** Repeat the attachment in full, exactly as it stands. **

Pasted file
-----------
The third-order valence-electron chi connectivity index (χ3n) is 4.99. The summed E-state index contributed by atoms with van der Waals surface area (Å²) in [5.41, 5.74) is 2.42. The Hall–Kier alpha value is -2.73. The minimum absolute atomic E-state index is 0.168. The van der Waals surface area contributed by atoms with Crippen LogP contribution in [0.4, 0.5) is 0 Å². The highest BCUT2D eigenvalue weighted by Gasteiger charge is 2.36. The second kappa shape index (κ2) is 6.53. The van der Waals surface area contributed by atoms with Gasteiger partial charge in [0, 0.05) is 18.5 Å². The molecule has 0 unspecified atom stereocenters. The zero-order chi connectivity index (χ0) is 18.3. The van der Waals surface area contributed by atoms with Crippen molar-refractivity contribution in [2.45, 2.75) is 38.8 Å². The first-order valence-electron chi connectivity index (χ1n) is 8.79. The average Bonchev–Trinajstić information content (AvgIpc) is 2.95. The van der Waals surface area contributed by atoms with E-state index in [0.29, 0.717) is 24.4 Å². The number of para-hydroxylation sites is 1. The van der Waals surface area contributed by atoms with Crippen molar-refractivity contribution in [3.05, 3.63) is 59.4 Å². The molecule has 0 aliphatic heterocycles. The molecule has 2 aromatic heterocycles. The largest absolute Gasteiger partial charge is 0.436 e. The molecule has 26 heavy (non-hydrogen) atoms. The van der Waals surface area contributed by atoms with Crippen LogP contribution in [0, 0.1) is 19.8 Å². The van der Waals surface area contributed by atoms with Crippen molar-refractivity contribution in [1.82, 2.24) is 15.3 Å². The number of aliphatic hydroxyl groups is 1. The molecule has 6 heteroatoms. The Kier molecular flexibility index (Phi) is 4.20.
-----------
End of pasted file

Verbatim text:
The third-order valence-electron chi connectivity index (χ3n) is 4.99. The summed E-state index contributed by atoms with van der Waals surface area (Å²) in [5.41, 5.74) is 2.42. The Hall–Kier alpha value is -2.73. The minimum absolute atomic E-state index is 0.168. The van der Waals surface area contributed by atoms with Crippen LogP contribution in [0.4, 0.5) is 0 Å². The highest BCUT2D eigenvalue weighted by Gasteiger charge is 2.36. The second kappa shape index (κ2) is 6.53. The van der Waals surface area contributed by atoms with Gasteiger partial charge in [0, 0.05) is 18.5 Å². The molecule has 0 unspecified atom stereocenters. The zero-order chi connectivity index (χ0) is 18.3. The van der Waals surface area contributed by atoms with Crippen molar-refractivity contribution in [2.45, 2.75) is 38.8 Å². The first-order valence-electron chi connectivity index (χ1n) is 8.79. The average Bonchev–Trinajstić information content (AvgIpc) is 2.95. The van der Waals surface area contributed by atoms with E-state index in [0.29, 0.717) is 24.4 Å². The number of para-hydroxylation sites is 1. The van der Waals surface area contributed by atoms with Crippen molar-refractivity contribution in [3.05, 3.63) is 59.4 Å². The molecule has 0 aliphatic heterocycles. The molecule has 2 aromatic heterocycles. The largest absolute Gasteiger partial charge is 0.436 e. The molecule has 26 heavy (non-hydrogen) atoms. The van der Waals surface area contributed by atoms with Crippen LogP contribution in [0, 0.1) is 19.8 Å². The van der Waals surface area contributed by atoms with Crippen molar-refractivity contribution in [1.82, 2.24) is 15.3 Å². The number of aliphatic hydroxyl groups is 1. The molecule has 6 heteroatoms. The Kier molecular flexibility index (Phi) is 4.20.